At this point, the storyteller would usually pause and sigh deeply, concluding the tale with the haunting words that “no one knows for certain why or how the Golden Age came to an end. But it is said that some of the ancestors abused the power which the gold had unlocked and so unleashed the wrath of the great Sun King, who blazed his fires day and night for twelve long seasons, until nothing was left of the Empire of Gold, or its people, or the secret knowledge.”
The story was especially attractive to Langa because his village was poor in the white man’s money, which made life difficult and shameful for his people. Many had ceased to believe that they were ever capable of having created such a Golden Age, as the story professed, nor that they would ever manage such a feat again in future. The harsh reality of poverty and dependence was reflected in Langa’s own family.
His father often had to travel many days to find work in the cities, sending back what he could of his wages and returning only after the rebirth of countless moon. When a crop failed in the village, his mother too would have to go away in search of a servant job on a white man’s farm, or in a nearby town. There were many days when young Langa and his brothers and sisters would go without food or parental solace, crying themselves to sleep for the aching pain in their stomachs and hearts.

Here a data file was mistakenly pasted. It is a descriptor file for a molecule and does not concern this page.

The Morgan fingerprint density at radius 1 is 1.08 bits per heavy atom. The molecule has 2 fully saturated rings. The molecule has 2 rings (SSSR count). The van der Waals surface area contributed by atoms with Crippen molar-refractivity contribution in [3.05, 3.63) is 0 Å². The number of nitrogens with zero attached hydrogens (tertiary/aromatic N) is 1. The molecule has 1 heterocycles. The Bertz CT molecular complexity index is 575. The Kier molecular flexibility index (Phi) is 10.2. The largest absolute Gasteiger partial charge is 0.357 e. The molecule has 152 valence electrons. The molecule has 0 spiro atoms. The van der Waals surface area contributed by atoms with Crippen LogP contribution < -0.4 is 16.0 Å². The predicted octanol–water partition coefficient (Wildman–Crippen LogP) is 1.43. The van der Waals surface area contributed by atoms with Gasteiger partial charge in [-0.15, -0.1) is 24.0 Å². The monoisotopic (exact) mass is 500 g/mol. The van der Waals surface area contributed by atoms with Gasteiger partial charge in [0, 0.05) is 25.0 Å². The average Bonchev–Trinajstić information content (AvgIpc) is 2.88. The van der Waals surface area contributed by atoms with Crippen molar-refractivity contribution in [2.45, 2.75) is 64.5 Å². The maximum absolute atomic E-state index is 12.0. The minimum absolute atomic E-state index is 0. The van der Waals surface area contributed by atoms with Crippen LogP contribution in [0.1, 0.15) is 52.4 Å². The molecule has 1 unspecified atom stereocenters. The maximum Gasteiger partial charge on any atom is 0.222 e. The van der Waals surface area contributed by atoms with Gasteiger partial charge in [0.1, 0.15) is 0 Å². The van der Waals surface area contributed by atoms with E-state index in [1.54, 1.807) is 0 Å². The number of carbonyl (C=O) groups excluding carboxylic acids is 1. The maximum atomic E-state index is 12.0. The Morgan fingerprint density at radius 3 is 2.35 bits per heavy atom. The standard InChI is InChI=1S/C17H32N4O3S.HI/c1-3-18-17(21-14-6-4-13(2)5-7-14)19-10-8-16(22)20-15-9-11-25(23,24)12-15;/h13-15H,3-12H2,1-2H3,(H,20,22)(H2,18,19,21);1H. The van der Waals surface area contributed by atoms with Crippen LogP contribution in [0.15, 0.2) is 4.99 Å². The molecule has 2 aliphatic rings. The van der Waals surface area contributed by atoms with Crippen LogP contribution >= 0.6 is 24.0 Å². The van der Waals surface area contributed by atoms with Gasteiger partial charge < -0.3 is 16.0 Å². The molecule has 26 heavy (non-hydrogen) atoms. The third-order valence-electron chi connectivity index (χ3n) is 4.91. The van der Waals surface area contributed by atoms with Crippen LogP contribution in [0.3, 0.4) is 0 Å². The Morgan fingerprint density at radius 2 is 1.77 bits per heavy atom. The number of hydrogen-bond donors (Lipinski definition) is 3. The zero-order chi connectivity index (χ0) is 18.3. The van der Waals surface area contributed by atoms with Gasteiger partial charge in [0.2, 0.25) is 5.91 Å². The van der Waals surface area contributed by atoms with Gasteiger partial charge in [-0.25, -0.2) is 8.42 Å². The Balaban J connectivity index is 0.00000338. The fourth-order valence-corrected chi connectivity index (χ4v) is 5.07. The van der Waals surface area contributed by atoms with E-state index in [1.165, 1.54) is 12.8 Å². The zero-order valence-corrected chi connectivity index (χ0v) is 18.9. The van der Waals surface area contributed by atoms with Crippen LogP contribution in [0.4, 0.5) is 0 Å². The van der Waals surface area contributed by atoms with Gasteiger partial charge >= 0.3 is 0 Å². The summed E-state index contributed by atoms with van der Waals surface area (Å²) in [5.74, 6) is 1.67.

Even when both of his parents were at home, they were often toiling beneath some strange invisible yoke. Although Langa didn’t really understand this ghostly burden, he often heard them whispering in the night about the unjust oppression of the white man’s government, of police raids and brutal beatings, even of his father being locked behind bars for not carrying his dompas identification papers.